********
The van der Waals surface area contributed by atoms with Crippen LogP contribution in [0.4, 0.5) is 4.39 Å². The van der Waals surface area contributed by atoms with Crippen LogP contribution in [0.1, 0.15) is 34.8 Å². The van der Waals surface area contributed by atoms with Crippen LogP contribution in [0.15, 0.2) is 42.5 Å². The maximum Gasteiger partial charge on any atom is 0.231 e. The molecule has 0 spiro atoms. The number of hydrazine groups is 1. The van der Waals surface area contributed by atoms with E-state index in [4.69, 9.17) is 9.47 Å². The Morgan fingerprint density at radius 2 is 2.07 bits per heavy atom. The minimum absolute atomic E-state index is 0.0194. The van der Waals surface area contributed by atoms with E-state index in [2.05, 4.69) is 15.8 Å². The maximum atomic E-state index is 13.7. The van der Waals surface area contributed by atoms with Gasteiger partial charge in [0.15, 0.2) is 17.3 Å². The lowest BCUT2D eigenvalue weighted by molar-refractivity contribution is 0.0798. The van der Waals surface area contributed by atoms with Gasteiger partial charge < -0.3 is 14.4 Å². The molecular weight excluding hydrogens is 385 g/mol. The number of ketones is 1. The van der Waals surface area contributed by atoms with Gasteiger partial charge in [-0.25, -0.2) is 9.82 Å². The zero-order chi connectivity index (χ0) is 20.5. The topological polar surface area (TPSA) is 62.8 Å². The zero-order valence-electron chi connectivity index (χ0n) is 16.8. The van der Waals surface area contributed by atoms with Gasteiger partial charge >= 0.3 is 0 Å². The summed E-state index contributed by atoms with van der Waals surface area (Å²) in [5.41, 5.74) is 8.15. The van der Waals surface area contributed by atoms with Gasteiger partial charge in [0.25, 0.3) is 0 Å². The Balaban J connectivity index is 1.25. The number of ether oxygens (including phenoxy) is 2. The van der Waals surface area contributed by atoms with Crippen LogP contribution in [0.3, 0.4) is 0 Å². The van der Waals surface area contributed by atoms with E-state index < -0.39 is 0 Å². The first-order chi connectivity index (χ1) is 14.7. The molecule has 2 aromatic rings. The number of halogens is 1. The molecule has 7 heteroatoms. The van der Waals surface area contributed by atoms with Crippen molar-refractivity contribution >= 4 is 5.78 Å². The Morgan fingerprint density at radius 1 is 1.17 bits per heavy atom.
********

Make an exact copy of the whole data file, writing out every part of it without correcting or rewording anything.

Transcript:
The van der Waals surface area contributed by atoms with Crippen LogP contribution in [0.4, 0.5) is 4.39 Å². The van der Waals surface area contributed by atoms with Crippen LogP contribution in [0.1, 0.15) is 34.8 Å². The van der Waals surface area contributed by atoms with Crippen LogP contribution in [0.15, 0.2) is 42.5 Å². The maximum Gasteiger partial charge on any atom is 0.231 e. The molecule has 0 spiro atoms. The number of hydrazine groups is 1. The van der Waals surface area contributed by atoms with E-state index in [4.69, 9.17) is 9.47 Å². The Morgan fingerprint density at radius 2 is 2.07 bits per heavy atom. The minimum absolute atomic E-state index is 0.0194. The van der Waals surface area contributed by atoms with E-state index in [2.05, 4.69) is 15.8 Å². The maximum atomic E-state index is 13.7. The van der Waals surface area contributed by atoms with Gasteiger partial charge in [0.15, 0.2) is 17.3 Å². The lowest BCUT2D eigenvalue weighted by molar-refractivity contribution is 0.0798. The van der Waals surface area contributed by atoms with Gasteiger partial charge < -0.3 is 14.4 Å². The molecular weight excluding hydrogens is 385 g/mol. The number of ketones is 1. The van der Waals surface area contributed by atoms with Gasteiger partial charge in [-0.25, -0.2) is 9.82 Å². The zero-order chi connectivity index (χ0) is 20.5. The topological polar surface area (TPSA) is 62.8 Å². The zero-order valence-electron chi connectivity index (χ0n) is 16.8. The van der Waals surface area contributed by atoms with Gasteiger partial charge >= 0.3 is 0 Å². The summed E-state index contributed by atoms with van der Waals surface area (Å²) in [5.41, 5.74) is 8.15. The van der Waals surface area contributed by atoms with Gasteiger partial charge in [0.25, 0.3) is 0 Å². The Balaban J connectivity index is 1.25. The number of ether oxygens (including phenoxy) is 2. The van der Waals surface area contributed by atoms with Crippen LogP contribution in [0.3, 0.4) is 0 Å². The van der Waals surface area contributed by atoms with E-state index < -0.39 is 0 Å². The first-order chi connectivity index (χ1) is 14.7. The molecule has 2 aromatic rings. The number of halogens is 1. The molecule has 7 heteroatoms. The van der Waals surface area contributed by atoms with Crippen molar-refractivity contribution >= 4 is 5.78 Å². The Morgan fingerprint density at radius 1 is 1.17 bits per heavy atom.